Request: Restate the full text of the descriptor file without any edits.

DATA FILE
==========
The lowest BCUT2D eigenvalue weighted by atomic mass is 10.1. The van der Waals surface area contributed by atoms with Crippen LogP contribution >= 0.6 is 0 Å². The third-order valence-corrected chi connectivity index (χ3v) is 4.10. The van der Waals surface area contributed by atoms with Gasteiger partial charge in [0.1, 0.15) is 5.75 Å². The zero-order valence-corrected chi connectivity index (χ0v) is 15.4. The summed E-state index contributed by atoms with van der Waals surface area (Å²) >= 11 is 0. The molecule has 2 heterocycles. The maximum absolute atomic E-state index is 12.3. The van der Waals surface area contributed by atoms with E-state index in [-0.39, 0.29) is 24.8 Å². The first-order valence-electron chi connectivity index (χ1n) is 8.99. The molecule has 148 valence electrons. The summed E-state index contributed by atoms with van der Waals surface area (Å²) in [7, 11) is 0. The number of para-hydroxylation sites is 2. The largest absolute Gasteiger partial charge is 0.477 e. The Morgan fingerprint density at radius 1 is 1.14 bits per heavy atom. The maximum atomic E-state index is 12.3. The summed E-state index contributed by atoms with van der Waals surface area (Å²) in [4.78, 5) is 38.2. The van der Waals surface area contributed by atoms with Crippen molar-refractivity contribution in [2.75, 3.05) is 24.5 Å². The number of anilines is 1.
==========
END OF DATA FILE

The lowest BCUT2D eigenvalue weighted by atomic mass is 10.1. The van der Waals surface area contributed by atoms with Crippen LogP contribution >= 0.6 is 0 Å². The third-order valence-corrected chi connectivity index (χ3v) is 4.10. The van der Waals surface area contributed by atoms with Gasteiger partial charge in [0.1, 0.15) is 5.75 Å². The zero-order valence-corrected chi connectivity index (χ0v) is 15.4. The summed E-state index contributed by atoms with van der Waals surface area (Å²) >= 11 is 0. The molecule has 2 heterocycles. The maximum absolute atomic E-state index is 12.3. The van der Waals surface area contributed by atoms with E-state index in [-0.39, 0.29) is 24.8 Å². The first-order valence-electron chi connectivity index (χ1n) is 8.99. The molecule has 148 valence electrons. The summed E-state index contributed by atoms with van der Waals surface area (Å²) in [7, 11) is 0. The number of para-hydroxylation sites is 2. The largest absolute Gasteiger partial charge is 0.477 e. The Morgan fingerprint density at radius 1 is 1.14 bits per heavy atom. The maximum atomic E-state index is 12.3. The summed E-state index contributed by atoms with van der Waals surface area (Å²) in [4.78, 5) is 38.2. The van der Waals surface area contributed by atoms with Crippen molar-refractivity contribution in [2.75, 3.05) is 24.5 Å². The number of anilines is 1.